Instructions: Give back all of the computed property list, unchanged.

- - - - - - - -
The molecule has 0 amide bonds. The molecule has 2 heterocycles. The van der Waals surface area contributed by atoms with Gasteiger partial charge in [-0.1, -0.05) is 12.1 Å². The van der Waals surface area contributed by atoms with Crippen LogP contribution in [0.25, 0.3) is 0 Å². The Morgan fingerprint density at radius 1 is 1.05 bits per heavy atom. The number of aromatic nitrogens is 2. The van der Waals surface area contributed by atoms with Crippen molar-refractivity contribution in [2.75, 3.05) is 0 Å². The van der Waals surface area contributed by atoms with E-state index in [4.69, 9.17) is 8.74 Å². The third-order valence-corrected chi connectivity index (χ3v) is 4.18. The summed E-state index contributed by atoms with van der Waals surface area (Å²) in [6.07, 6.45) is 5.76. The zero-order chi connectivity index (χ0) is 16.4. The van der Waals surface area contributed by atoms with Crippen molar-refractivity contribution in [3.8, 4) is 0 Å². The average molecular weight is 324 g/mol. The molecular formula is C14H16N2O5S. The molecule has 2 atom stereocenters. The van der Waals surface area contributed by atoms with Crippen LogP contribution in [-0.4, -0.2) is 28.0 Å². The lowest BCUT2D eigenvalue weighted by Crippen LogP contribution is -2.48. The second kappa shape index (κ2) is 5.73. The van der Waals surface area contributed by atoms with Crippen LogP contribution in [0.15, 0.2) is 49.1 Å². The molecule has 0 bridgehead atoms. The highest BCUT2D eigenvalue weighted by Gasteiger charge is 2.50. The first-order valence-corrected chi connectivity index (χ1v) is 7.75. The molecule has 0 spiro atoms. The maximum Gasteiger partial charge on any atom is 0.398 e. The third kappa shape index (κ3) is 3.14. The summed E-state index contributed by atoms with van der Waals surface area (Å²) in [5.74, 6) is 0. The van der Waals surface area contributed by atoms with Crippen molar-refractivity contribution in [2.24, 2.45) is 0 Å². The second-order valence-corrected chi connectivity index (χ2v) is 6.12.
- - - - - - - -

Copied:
The molecule has 0 amide bonds. The molecule has 2 heterocycles. The van der Waals surface area contributed by atoms with Gasteiger partial charge in [-0.1, -0.05) is 12.1 Å². The van der Waals surface area contributed by atoms with Crippen LogP contribution in [0.25, 0.3) is 0 Å². The Morgan fingerprint density at radius 1 is 1.05 bits per heavy atom. The number of aromatic nitrogens is 2. The van der Waals surface area contributed by atoms with Crippen molar-refractivity contribution in [2.75, 3.05) is 0 Å². The van der Waals surface area contributed by atoms with E-state index in [4.69, 9.17) is 8.74 Å². The third-order valence-corrected chi connectivity index (χ3v) is 4.18. The summed E-state index contributed by atoms with van der Waals surface area (Å²) in [6.07, 6.45) is 5.76. The zero-order chi connectivity index (χ0) is 16.4. The van der Waals surface area contributed by atoms with Crippen molar-refractivity contribution in [3.8, 4) is 0 Å². The average molecular weight is 324 g/mol. The molecular formula is C14H16N2O5S. The molecule has 2 atom stereocenters. The van der Waals surface area contributed by atoms with Crippen LogP contribution in [-0.4, -0.2) is 28.0 Å². The lowest BCUT2D eigenvalue weighted by Crippen LogP contribution is -2.48. The second kappa shape index (κ2) is 5.73. The van der Waals surface area contributed by atoms with Crippen LogP contribution in [0.15, 0.2) is 49.1 Å². The molecule has 0 bridgehead atoms. The highest BCUT2D eigenvalue weighted by Gasteiger charge is 2.50. The first-order valence-corrected chi connectivity index (χ1v) is 7.75. The molecule has 0 spiro atoms. The maximum Gasteiger partial charge on any atom is 0.398 e. The third kappa shape index (κ3) is 3.14. The summed E-state index contributed by atoms with van der Waals surface area (Å²) in [5.74, 6) is 0. The van der Waals surface area contributed by atoms with Crippen molar-refractivity contribution in [2.24, 2.45) is 0 Å². The second-order valence-corrected chi connectivity index (χ2v) is 6.12.